Romance, Historical, Contemporary, Paranormal, Young Adult, Book reviews, industry news, and commentary from a reader's point of view

REVIEW: Behemoth by Scott Westerfeld

Dear Mr.Westerfeld,

Following an enthusiastic recommendation from Lou of The Book Pushers, I picked up your Leviathan Trilogy, a YA steampunk series, to read with my husband. The series is set in a fun, detailed and engaging if not 100% believable world where World War I is a clash between two technologies, one DNA based (“Darwinist”) and the other electromechanical (“Clanker”).

Book two of the series, Behemoth, picks up where Leviathan left off, with the intrepid girl Deryn Sharp still disguised as a boy, “Dylan,” so she can serve as a midshipman aboard the Darwinist British whale-based airship, the Leviathan, and Alek, the Austri-Hungarian prince whose parents’ assassination started the war, still aboard the Leviathan as well, and still hiding his own identity.

While Deryn knows Alek’s secret, Alek still thinks of Deryn as Dylan, a boy he admires and wishes he could be more like. Alek’s companions, Count Volger, Master Klopp, Bauer and Hoffman, are piloting the Leviathan for the Darwinists, due to the airship’s acquisition of Clanker engines in the previous book.

The uneasy truce between the Darwinists and the Clankers aboard the Leviathan is shattered when the airship encounters two German warships, one of which has a weapon the Clankers recognize but the Darwinists don’t. The Clankers turn the Leviathan around in the nick of time, but not before suspicion falls on them and Alek is shot.

In the wake of the incident, it becomes clear to Alek, Deryn and Count Volger that as soon as the Leviathan’s crew learn to operate the Clanker engines, the Austrians on the ship will be detained. So Alek and Volger begin to plan their escape from the Leviathan, while Deryn, who has budding romantic feelings for Alek, turns a blind eye.

Meanwhile, the Leviathan arrives in Istanbul, its destination. Dr. Barlow, the airship’s clever “Boffin” has assigned Deryn and Alek to take care of the gestating eggs which she engineered. One of the eggs is intended as a gift for the Sultan, to be given in a gesture of good faith and the hope that the Ottomans keep out of the war.

But the Germans are already in Istanbul, manipulating the Sultan and attempting to take control of the situation. One attempt after another of Dr. Barlow’s to reach out to the Sultan and the Ottomans is foiled by the Germans’ machinations.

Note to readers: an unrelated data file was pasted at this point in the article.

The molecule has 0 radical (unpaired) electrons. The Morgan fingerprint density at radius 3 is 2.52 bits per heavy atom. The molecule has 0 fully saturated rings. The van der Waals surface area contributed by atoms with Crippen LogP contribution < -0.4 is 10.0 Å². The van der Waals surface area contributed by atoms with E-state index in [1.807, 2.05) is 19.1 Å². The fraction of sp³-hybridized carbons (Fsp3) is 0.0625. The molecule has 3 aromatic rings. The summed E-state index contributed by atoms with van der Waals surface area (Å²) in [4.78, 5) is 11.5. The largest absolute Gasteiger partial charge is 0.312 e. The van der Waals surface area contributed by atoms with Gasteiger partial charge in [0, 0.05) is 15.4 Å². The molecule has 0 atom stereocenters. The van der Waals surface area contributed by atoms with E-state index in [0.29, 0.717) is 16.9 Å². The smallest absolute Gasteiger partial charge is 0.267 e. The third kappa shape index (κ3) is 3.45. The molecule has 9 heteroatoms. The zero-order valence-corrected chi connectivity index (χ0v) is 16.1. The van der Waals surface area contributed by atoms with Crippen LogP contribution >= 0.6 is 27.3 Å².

If the Germans learn that Alek is in the vicinity of the city, they will certainly try to kill him, since he may be the Archduke’s heir and one of the few people who, if he ascends to the throne, could call off the war.

As Deryn and Alek work to defeat the Germans, their friendship and loyalty to each other continue to grow. But can the feelings of two fifteen year olds amount to a hill of beans amid the Clanker/Darwinist conflict?

Behemoth has some of the same strengths and weaknesses of its predecessor, but overall it was less successful for me than Leviathan.

I’ll start with the novel’s strengths before moving on to my problems with it. First, there is Deryn. She is appealing in many ways: a quick thinker, a courageous young officer, and a teen girl character who is strong and resourceful. I think she’s a more empowering heroine for girls to read about than Bella or Katniss.

Deryn also has human flaws that make her relatable. She gets stressed, impatient, and even though she has feelings for Alek, who has told her his secret, she doesn’t want the secret of her gender to be uncovered and won’t reveal it to him.

The world, in which huge robotic vehicles battle giant genetically engineered creatures is imaginative and impressive, and Keith Thompson’s illustrations show that these inventions have been well thought, as well as make them easy to visualize.

The setting of Istanbul also comes to life with vivid descriptions such as this one:

Istanbul was already lighting up before her. Clanker electrical were harsher than the soft bioluminescence of London and Paris, and what had seemed a ghostly glow from the airfield was dazzling this close. The city looked like a fairground coming to life, all glitter and brilliance.

And this one: